March 2, 2021


A time zone is a region of the globe that observes a uniform standard time for legal, commercial, and social purposes. Time zones tend to follow the boundaries of countries and their subdivisions instead of longitude.

Most of the time zones on land are balance from Coordinated Universal Time (UTC) by a whole number of hours (UTC−12:00 to UTC+14:00), but a few zones are offset by 30 or 45 minutes (e.g. Newfoundland Standard Time is UTC−03:30, Nepal Standard Time is UTC+05:45, Indian Standard Time is UTC+05:30 and Myanmar Standard Time is UTC+06:30).

Some higher latitude and temperate zone countries use daylight saving time for part of the year, typically by adjusting local clock time by an hour.

The first known person to conceive of a worldwide system of time zones was the Italian mathematician Quirico Filopanti. He introduced the idea in his book Miranda! published in 1858. He proposed 24 hourly time zones, which he called “longitudinal days”, the first centered on the meridian of Rome. He also proposed a universal time to be used in astronomy and telegraphy. But his book attracted no attention until long after his death.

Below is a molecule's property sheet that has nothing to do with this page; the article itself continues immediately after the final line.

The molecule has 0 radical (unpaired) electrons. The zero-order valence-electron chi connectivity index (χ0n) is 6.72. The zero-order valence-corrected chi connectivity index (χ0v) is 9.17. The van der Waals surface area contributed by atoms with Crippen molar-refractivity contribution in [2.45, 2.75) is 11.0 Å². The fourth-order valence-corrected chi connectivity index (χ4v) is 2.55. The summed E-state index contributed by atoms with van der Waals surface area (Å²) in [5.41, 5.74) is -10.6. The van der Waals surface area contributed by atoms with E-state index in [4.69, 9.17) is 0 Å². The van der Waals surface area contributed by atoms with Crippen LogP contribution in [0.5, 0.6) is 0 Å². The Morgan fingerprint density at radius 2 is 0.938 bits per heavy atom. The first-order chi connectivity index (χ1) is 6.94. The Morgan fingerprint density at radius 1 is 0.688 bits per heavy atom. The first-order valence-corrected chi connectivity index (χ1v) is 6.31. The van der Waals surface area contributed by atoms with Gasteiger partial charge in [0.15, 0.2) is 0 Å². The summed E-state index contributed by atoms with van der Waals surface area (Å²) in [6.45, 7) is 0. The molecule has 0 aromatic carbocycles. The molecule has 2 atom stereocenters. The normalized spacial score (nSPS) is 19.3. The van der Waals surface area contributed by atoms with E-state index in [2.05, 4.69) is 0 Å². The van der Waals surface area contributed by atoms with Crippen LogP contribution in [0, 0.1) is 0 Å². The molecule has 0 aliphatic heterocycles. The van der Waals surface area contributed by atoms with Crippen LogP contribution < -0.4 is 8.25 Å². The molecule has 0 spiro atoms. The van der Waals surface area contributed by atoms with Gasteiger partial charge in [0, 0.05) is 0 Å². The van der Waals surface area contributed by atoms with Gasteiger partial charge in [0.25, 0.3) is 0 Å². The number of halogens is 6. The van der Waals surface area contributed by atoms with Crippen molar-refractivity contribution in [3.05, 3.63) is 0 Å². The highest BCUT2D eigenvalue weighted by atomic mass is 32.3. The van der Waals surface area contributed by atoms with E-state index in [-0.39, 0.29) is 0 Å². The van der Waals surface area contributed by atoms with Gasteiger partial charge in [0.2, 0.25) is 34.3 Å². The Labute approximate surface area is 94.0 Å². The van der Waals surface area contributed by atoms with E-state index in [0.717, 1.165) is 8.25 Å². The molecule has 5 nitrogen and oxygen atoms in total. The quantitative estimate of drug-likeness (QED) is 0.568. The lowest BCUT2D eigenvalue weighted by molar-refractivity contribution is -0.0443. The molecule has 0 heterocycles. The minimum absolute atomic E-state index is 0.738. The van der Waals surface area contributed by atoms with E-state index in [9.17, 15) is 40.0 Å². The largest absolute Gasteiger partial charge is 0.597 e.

If you travel, you know how much of an inconvenience it is to have to remember to adjust your watch and the clock on your laptop computer to reflect the local time at your destination, and then remember to switch it back when you return.

Time zones, which are supposed to keep our clocks consistent with the solar time wherever we are on the planet, can really be difficult sometimes when you are traveling across multiple time zones.

As you move even a short distance from one spot to another across the planet, for most of human history, the time of day differs everywhere. It’s strange to think that time zones were invented as a way of reducing confusion rather than causing it.


Confusion about time wasn’t a huge problem until the 1800s when railroad trains started making it possible to quickly travel from one place to the next. All of a sudden, “people were missing trains.

A Scottish engineer, Sandford Fleming, missed a train in Ireland in 1876 due to a mistake in a printed timetable and decided to fix things.

Fleming developed a system in which the world was divided into 24 time zones, spaced at 1-degree intervals across the planet. Eventually, the world adopted Fleming’s system, in which time was based not on the local solar day, but upon how many time zones separated a location from the Royal Greenwich Observatory in the U.K.